USDA, EPA Testimony to Congress on Biofuels/Ethanol Reveal Little New Info

June 26, 2013 03:43 AM
 

via a special arrangement with Informa Economics, Inc.

Officials’ prepared remarks similar to previous testimonies, pull from existing analysis of biofuels situation


NOTE: This column is copyrighted material, therefore reproduction or retransmission is prohibited under U.S. copyright laws.


Testimony from USDA Chief Economist Joe Glauber and EPA Office of Transportation and Air Quality Office of Air and Radiation Director Christopher Grundler do not provide a lot of fresh information on the US biofuels/ethanol situation and draw considerably from prior information the agencies have released on this topic. Link to prepared remarks.

Grundler testimony is the more important to focus on. Of the two, Grundler’s testimony addresses issues relative to the final 2013 and yet-to-be proposed 2014 renewable fuels standard (RFS) plans, but largely reflects testimony he delivered recently to another government panel on this topic.

Grundler again noted the 2013 RFS requirements should be able to be met via a combination of corn-based ethanol output and the agency’s proposed level of 16.55 billion gallons for 2013 includes volumes for advanced biofuels, such as biomass-based diesel and cellulosic biofuel. Grundler’s testimony today said EPA is "currently in the process of reviewing the public comments in preparing to develop the final rule." The 2013 requirements should be met "through the use of RINs (Renewable Identification Numbers) generated in 2013 and those generated in 2012 that are available under the regulations for use (carryover RINs) in complying with 2013 standards."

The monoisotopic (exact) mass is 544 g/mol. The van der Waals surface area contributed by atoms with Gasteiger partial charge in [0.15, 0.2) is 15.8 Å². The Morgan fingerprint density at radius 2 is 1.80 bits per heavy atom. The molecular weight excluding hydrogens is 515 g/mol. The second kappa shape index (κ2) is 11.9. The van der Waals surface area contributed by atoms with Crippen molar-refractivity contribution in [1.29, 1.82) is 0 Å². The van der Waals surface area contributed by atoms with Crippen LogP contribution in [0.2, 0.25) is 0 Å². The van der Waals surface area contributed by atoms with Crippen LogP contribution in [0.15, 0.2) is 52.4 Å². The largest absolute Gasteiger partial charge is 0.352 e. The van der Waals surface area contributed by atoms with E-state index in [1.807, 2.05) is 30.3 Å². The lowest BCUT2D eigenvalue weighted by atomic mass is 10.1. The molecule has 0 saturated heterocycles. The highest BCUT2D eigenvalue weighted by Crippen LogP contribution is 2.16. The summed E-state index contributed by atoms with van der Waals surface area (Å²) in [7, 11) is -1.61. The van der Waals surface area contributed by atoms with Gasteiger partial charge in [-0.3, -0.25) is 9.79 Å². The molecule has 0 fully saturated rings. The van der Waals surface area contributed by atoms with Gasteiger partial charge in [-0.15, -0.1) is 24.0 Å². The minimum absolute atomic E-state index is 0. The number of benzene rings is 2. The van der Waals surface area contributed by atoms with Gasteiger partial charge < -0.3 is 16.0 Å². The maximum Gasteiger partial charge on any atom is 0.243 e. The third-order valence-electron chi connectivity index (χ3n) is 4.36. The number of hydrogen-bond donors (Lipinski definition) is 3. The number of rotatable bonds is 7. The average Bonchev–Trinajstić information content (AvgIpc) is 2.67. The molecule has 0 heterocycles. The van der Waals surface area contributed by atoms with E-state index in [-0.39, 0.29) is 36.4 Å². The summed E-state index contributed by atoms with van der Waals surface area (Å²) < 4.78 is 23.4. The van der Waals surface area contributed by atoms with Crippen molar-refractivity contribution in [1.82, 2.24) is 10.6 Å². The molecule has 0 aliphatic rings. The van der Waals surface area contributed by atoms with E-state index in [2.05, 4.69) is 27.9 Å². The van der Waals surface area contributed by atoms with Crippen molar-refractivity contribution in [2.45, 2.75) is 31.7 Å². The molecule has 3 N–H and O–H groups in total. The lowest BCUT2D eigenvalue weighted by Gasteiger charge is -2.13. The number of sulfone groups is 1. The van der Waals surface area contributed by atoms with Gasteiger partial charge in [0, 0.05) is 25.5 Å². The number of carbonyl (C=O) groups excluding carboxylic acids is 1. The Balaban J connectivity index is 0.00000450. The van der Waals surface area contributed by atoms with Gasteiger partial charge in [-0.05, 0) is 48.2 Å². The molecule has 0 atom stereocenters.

Echoing his prior testimony, Grundler noted that for 2014, "the situation could be different." He outlined the following factors that will affect how compliance will be achieved.